Trolling is part and parcel of any online activity these days; anyone brave enough to live on Twitter, write a blog, or set up a YouTube account has to accept that comments from complete strangers is par for the course. But there is criticism (hopefully constructive!) – and then there is being plain mean and provocative about someone else’s content almost just for the sake of it: aka ‘trolling’.
The main reason people do this, it would seem, is because of the blissful anonymity of hiding behind a computer screen. No one knows who you are, which can free you to release a stream of obscenities, insults, inflammatory opinions and more – sounds pretty liberating, doesn’t it? Not if you’re on the receiving end, of course. But how many of us, who ostensibly think we’re decent human beings, would ever do such a thing?
Redact.dev, a unique software that allows you to scan your social media history and automatically remove any contentious posts, conducted a survey of 3,846social media users, asking if they’ve ever sent, shared, or tagged someone in an unsavory social media post. The survey uncovered that 16% of social media users in Maryland admit to having trolled someone in the past. This compares to a national average of 17%.
And when analyzed across states, this figure was highest in West Virginia, where 27%of social media users admit they’ve shared or sent something undesirable on social media in the past. Comparatively, just 5%of those in Delawareadmit to this.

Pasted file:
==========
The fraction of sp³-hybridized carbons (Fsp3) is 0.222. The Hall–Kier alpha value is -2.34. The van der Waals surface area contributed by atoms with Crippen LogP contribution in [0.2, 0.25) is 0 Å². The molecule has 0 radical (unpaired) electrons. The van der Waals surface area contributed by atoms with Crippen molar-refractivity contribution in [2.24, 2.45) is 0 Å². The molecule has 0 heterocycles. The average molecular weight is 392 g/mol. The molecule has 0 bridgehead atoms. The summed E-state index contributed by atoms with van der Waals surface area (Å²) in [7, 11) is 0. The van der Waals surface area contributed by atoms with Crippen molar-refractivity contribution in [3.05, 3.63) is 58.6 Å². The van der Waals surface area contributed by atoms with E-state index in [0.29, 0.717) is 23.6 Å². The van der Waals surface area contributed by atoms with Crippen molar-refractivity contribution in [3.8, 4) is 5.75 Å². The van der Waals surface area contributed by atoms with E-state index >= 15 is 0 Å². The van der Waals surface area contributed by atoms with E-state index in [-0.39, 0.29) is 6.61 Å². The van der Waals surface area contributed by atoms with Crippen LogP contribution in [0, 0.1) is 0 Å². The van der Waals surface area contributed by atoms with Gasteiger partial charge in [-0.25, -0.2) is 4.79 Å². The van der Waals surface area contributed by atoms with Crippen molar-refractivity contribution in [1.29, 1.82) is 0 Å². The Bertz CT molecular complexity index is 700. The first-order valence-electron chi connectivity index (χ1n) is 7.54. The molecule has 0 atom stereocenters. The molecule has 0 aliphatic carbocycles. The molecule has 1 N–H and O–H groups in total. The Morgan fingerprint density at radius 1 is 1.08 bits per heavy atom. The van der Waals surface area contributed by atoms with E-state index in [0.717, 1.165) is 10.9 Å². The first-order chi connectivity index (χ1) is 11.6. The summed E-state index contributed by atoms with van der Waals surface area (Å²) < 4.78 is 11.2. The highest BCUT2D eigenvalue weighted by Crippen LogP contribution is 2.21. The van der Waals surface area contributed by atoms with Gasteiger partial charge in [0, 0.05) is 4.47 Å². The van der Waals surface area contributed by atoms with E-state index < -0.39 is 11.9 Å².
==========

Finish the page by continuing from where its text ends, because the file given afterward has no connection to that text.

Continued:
Internet trolls are infamously known for gaining attention on social media platforms by posting outrageous or inflammatory posts or comments that often have negative implications. Oftentimes it’s said that these trolls cause havoc for the laughs, however, there is a range of activities they engage in that can actually cause harm to others, rather than spark humor – including pranks, harassment, violent threats, and doxing (publishing personal information and data). In fact, given the harm caused by trolling, almost half (48%)of people believe abusive online behavior should be a crime under federal law. And it appears most people think such a crime warrants a ban across all social media platforms – 71% of people think this is an appropriate punishment for internet trolls; while 11% think the punishment should be community service. Ten percent think trolls should have to pay a fine and 8% think they deserve jail time.
Interestingly, it appears trolling is a relatively common occurrence: 1 in 4 people said they know of someone (or they themselves) who has created a fake online profile just for the purpose of trolling. However, reassuringly, 73% of respondents also said they’d if they knew someone who was an internet troll, they’d report them.
Lastly, it seems more people than one may think have been negatively affected by online trolling: 28% of social media users said they’ve personally been the victim of internet trolling.
“Trolling is, essentially, one of the main downsides of social media,” says a spokesperson for Redact.dev. “We should all have the ability to express ourselves however we see fit, but there are always going to be people who don’t agree with us, or who go out of their way to be negative about someone else’s views, or content. The good news is that if this is something you’ve done and now regret, you can erase it from the internet.”